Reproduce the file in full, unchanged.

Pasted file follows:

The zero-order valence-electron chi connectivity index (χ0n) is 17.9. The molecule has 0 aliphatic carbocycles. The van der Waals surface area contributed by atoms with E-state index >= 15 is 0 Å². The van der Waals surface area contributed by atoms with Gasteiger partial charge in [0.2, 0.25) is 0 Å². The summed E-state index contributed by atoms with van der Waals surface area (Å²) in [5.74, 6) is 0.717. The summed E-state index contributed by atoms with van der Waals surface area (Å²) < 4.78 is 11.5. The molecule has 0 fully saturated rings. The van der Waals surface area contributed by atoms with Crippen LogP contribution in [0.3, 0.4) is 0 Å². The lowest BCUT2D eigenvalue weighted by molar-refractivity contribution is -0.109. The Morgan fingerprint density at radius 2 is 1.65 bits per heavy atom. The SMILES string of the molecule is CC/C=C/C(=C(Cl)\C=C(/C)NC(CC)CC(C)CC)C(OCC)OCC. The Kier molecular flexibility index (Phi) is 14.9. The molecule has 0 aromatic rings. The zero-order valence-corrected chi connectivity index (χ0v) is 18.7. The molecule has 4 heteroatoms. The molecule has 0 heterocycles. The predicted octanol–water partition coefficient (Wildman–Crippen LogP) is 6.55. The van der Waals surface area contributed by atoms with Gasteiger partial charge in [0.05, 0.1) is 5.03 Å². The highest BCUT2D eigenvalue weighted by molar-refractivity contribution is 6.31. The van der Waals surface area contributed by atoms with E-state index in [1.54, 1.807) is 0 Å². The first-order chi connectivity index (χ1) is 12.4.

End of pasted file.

The zero-order valence-electron chi connectivity index (χ0n) is 17.9. The molecule has 0 aliphatic carbocycles. The van der Waals surface area contributed by atoms with E-state index >= 15 is 0 Å². The van der Waals surface area contributed by atoms with Gasteiger partial charge in [0.2, 0.25) is 0 Å². The summed E-state index contributed by atoms with van der Waals surface area (Å²) in [5.74, 6) is 0.717. The summed E-state index contributed by atoms with van der Waals surface area (Å²) < 4.78 is 11.5. The molecule has 0 fully saturated rings. The van der Waals surface area contributed by atoms with Crippen LogP contribution in [0.3, 0.4) is 0 Å². The lowest BCUT2D eigenvalue weighted by molar-refractivity contribution is -0.109. The Morgan fingerprint density at radius 2 is 1.65 bits per heavy atom. The SMILES string of the molecule is CC/C=C/C(=C(Cl)\C=C(/C)NC(CC)CC(C)CC)C(OCC)OCC. The Kier molecular flexibility index (Phi) is 14.9. The molecule has 0 aromatic rings. The zero-order valence-corrected chi connectivity index (χ0v) is 18.7. The molecule has 4 heteroatoms. The molecule has 0 heterocycles. The predicted octanol–water partition coefficient (Wildman–Crippen LogP) is 6.55. The van der Waals surface area contributed by atoms with Gasteiger partial charge in [0.05, 0.1) is 5.03 Å². The highest BCUT2D eigenvalue weighted by molar-refractivity contribution is 6.31. The van der Waals surface area contributed by atoms with E-state index in [1.54, 1.807) is 0 Å². The first-order chi connectivity index (χ1) is 12.4.